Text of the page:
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Scams targeting seniors are on the rise nationwide; how to recognize and avoid them

Assistant United States Attorney Kathryn Dieruf and FBI special agent Chelsea Holliday present a case study on a romance scam targeting a 72-year-old Kentucky woman.
Clay Wallace
Assistant United States Attorney Kathryn Dieruf and FBI special agent Chelsea Holliday present a case study on a romance scam targeting a 72-year-old Kentucky woman.

In the FBI’s recently released Elder Fraud Annual Report for 2023, the average fraud victim over the age of 60 was estimated to have lost over $33,000.

Last year, elder Kentuckians lost $12.8 million to scams. Special agent in charge of the Louisville Field Office for the FBI Michael Stansbury said that number is set to double this year, with $12.7 million already lost by May.

“Some of the key takeaways that we get from this report are that this is not a crime that we’ve got under control,” said Stansbury. “This is not something that we’re starting to see with other crimes as declining. It’s continuing to increase.”

In Kentucky, the most common scams targeting elders were investment fraud, tech support fraud, and romance schemes.

In a typical investment fraud scam, criminals will try to convince victims that they’re able to store assets to keep them safe, or to help them multiply. They may impersonate a government official, asking victims to buy and ship them gold bars to be stored.

“No one from the government is ever going to call you and say give me your money I’ll take care of it,” said Stansbury.

Investment fraudsters may also try to sell victims on a lucrative cryptocurrency opportunity, promising steep returns in a short timespan.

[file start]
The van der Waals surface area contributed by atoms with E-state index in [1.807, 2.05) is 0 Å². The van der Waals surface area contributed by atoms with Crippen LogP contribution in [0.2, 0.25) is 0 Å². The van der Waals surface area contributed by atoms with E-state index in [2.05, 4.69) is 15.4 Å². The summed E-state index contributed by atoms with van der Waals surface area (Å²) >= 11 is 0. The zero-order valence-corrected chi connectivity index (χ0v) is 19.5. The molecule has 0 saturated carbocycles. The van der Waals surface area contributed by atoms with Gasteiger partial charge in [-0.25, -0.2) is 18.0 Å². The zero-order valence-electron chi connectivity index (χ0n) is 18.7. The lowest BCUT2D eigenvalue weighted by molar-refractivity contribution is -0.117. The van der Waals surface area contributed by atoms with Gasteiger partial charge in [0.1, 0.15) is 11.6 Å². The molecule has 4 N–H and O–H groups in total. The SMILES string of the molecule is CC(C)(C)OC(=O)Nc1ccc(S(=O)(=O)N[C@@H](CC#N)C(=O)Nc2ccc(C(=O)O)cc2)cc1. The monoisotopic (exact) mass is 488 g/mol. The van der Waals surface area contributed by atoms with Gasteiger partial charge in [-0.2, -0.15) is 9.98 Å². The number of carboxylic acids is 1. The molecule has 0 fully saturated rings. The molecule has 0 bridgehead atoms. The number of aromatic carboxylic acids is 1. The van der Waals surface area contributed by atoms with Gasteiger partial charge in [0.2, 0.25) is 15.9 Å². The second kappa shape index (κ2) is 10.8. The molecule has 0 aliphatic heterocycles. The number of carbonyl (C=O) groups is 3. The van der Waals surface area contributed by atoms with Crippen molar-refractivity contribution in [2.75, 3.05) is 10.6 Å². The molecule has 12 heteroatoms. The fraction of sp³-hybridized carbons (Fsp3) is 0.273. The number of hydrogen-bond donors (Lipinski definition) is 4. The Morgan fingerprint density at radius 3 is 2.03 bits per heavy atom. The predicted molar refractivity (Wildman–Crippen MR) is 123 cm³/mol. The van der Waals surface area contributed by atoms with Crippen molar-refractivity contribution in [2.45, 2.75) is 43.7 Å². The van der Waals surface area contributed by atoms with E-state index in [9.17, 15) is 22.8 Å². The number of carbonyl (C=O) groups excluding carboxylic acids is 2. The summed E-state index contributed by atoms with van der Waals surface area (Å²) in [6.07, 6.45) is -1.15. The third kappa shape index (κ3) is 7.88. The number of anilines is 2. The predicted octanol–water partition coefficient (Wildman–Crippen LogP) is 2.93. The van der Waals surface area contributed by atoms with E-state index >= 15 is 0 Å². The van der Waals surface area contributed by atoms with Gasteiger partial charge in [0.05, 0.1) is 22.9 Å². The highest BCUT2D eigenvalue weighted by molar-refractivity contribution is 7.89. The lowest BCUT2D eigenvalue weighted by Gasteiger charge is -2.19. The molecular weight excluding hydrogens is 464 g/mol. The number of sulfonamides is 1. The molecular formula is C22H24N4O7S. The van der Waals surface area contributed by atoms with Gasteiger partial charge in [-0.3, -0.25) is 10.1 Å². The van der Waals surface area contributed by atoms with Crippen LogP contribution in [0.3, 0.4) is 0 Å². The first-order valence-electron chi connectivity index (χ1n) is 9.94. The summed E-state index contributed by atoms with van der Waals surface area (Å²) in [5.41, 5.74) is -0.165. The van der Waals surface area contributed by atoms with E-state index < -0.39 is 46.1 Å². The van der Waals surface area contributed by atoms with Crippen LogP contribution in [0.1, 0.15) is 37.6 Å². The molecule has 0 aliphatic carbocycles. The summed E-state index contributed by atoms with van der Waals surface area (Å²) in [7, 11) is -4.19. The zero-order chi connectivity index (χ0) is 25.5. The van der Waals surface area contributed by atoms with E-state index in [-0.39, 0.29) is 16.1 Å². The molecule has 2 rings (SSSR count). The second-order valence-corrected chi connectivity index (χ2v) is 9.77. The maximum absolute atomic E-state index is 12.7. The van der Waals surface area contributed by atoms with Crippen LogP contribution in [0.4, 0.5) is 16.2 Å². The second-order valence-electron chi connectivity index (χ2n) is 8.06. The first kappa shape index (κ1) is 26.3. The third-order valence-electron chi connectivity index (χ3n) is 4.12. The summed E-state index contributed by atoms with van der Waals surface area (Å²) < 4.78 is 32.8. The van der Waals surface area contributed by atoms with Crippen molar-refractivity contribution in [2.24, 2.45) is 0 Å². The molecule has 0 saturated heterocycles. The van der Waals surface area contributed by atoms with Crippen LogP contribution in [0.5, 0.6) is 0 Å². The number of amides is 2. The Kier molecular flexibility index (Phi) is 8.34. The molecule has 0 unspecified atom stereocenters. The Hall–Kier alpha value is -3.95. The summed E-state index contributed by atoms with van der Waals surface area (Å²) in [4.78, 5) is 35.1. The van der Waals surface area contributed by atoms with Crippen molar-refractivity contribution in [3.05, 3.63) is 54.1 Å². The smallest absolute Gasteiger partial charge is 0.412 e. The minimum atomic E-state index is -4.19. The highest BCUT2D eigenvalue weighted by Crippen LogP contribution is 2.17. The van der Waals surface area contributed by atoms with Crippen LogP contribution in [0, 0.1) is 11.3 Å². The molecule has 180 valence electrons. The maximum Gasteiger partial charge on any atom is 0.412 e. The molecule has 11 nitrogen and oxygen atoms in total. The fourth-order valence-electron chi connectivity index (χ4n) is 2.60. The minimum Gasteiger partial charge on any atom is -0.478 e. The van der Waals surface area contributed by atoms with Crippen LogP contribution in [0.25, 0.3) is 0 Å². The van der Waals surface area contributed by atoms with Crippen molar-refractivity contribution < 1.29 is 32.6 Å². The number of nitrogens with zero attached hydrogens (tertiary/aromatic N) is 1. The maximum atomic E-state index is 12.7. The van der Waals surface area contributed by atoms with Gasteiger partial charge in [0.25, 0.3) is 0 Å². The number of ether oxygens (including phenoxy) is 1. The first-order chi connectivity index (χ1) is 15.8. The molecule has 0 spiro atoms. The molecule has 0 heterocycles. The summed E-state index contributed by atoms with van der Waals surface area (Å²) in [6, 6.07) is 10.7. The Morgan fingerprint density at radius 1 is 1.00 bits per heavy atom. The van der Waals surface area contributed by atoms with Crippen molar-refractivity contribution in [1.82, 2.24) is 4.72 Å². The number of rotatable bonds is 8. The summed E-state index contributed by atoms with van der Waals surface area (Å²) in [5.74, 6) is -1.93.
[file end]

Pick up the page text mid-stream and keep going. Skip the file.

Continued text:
In a tech support fraud operation, the criminal often first initiates contact by phishing - sending out fraudulent messages under the guise of a reputable business or organization. They often appear as emails claiming that the target’s computer security software has expired, or that a virus has been detected and payment is required to get rid of it.

In the case of romance fraud, criminals cultivate a long-term relationship with the victim, gaining their trust over months of conversations. Often, they pretend to have jobs which require them to be overseas and traveling frequently, ensuring they never meet the victim face-to-face.

That’s what happened to Victim 1, an unnamed 72-year-old divorced Kentucky woman whose scamming was presented by the FBI as a case study. FBI special agent Chelsea Holliday said it began when the scammer, posing as a military officer, met the victim on a dating website.

“He said he was a soldier in Syria, and that he loved her,” said Holliday. “They talked for months everyday, and they struck up a romantic relationship and eventually said they were going to get married. So he told her, ‘Well, I have to pay out of my military contract and we’d need to buy wedding rings and I’d need to buy a flight overseas.’ He gave her all these examples, all these things that he would need money for.”